Drinking alcohol or bleach, shaving beards, and taking vitamin supplements are some things people have tried to protect themselves from coronavirus as misinformation becomes one of the biggest issues faced by countries as they assess pandemic preparedness in the digital age.
Would you look at that.— Jordan Sather (@Jordan_Sather_) January 23, 2020
Not only is chlorine dioxide (aka “MMS”) an effective cancer cell killer, it can wipe out coronavirus too.
No wonder YouTube has been censoring basically every single video where I discuss it over the last year.
Big Pharma wants you ignorant. https://t.co/7cqmyUxcXY
So far, COVID-19, or coronavirus, has made over 106,000 ill and killed more than 3,600 globally. Now, it is present in at least 92 countries, and while the number of infections has slowed in China, the virus’s epicenter, infections are unlikely to slow globally soon.
According to a World Health Organization study, only 95 countries had publicly available pandemic preparedness plans out of 194 countries analyzed. In the Middle East, Saudi Arabia, Oman, Yemen, Jordan and Egypt have publicly available strategies to deal with an infectious disease outbreak.
Preparedness has to begin at the top and flow down to lower entities, and having one universal message across the board is essential, Dr. Marie-Louise Van Eck, regional medical director for the Middle East and North Africa and International SOS, a medical and travel security services firm, told Al Arabiya English.
Having accurate information distributed widely is key.
Media companies like Facebook, Twitter, and Google have all taken steps to fight inaccurate coronavirus information, but it has still proliferated in certain corners of the internet, such as Facebook groups.
“One of the biggest challenges currently is countering misinformation online, which is something we don’t talk that much about in pandemic preparedness. In this outbreak it is a big problem, and our strategy for dealing with it needs improvement,” said Dr. Christine Blackburn, deputy director, Pandemic & Biosecurity Policy Program at the Scowcroft Institute of International Affairs at Texas A&M University.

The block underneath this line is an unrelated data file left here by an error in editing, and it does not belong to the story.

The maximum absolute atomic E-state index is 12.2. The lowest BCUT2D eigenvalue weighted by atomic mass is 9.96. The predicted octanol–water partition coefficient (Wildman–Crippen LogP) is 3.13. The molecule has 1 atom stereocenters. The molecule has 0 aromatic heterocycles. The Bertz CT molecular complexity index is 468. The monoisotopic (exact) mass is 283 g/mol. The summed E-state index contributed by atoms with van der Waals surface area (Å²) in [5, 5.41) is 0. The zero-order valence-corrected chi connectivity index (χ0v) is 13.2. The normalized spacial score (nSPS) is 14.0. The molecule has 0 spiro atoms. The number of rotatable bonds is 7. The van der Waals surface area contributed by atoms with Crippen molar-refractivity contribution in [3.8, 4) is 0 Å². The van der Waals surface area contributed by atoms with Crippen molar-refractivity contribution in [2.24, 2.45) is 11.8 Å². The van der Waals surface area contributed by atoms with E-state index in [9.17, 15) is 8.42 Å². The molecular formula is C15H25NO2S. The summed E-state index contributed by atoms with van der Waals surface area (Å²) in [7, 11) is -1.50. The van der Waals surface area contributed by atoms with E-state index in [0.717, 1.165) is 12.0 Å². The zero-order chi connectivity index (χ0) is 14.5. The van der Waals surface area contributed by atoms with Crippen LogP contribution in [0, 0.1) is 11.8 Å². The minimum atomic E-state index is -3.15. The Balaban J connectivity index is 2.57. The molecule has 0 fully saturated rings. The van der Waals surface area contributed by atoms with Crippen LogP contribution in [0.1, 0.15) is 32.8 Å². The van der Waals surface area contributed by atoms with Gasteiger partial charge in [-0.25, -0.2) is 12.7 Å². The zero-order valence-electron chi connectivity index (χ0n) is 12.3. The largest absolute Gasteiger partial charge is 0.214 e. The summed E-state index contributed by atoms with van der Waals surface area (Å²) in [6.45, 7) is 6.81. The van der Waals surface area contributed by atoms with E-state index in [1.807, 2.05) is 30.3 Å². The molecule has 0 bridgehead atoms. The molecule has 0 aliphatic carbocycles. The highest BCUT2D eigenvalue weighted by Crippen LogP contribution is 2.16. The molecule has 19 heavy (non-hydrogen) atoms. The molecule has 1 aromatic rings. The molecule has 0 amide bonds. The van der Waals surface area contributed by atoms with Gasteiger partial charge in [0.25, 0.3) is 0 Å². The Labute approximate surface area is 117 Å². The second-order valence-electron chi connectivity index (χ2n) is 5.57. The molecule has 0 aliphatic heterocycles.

Beyond misinformation, the world has made progress in some areas of preparedness, for example, in global efforts to develop vaccines, sharing information and scientific knowledge between governments, field diagnostics, and other important elements of response and surveillance, Blackburn said.
But even with recent outbreaks, such as the 2009 H1N1 influenza pandemic, the world isn’t learning from past pandemics and is no better prepared to handle an outbreak than it was 10 years ago, Blackburn said.
“With regards to scientific advancements and the ability to develop a vaccine, we have greater knowledge and capabilities,” she said. “Overall, the world is only moderately prepared.”
Today, preparedness may be more important as ever. As the world becomes increasingly interconnected, the chance of a new global pandemic outbreak rises.
“We are always only one flight away from an infectious disease that spreads, or one flight away from a potential epidemic,” said Van Eck.
Yet, despite its importance, the world remains unprepared. As the world has become more interconnected, the global flow of goods has become more interdependent on timely delivery of supplies, leading to lower costs and more choice for consumers. However, this leaves manufacturers more vulnerable to any disruption in the supply chain, whether that be the coronavirus in 2020, or the US-China trade war in 2019.
The world’s “just-in-time economy and global supply chain networks make us all globally more vulnerable, and in that way the world is not prepared at all,” Blackburn said.
Plans in place
The WHO leads the global effort on combatting infectious disease, and governments, and local health care systems must be prepared for each new outbreak.
Beyond that, everyone at all levels must be willing to adopt the orders passed down.
In all countries, health care workers are the first line of defense and they must be given the needed tools to respond from the top, Van Eck said.
“They’re the first ones to see a patient, and they need to have the relevant information to tackle the problem,” she said.
The WHO report global pandemic readiness read, “A moderate or severe influenza pandemic will test the limits of resilience of nations, companies, and communities, depending on their capacity to respond. No single agency or organization can prepare for a pandemic on its own. Inadequate or uncoordinated preparedness of interdependent public and private organizations will reduce the ability of the health sector to respond during a pandemic.”
Readying economies to take the hit
Coronavirus has already had major impacts on global markets, with the US stock market taking the largest hit since the 2008 financial crisis. Now, businesses must now brace themselves for what’s yet to come.
Businesses need to get “all the stakeholders involved, make sure they monitor the situation, keep very close contact with the local authorities, understand what the travel restrictions and bans are and know where your suppliers are coming from as well,” Van Eck said. Stockpiling of necessary supplies to ensure business flow continues may also be necessary.
In terms of economic impact and supply chain interruptions, it is much too early to predict future disruptions, Van Eck said.
Individuals though have already started stockpiling certain goods, like toilet paper, and disruptions to supply chains could mean shortages of these goods down the line.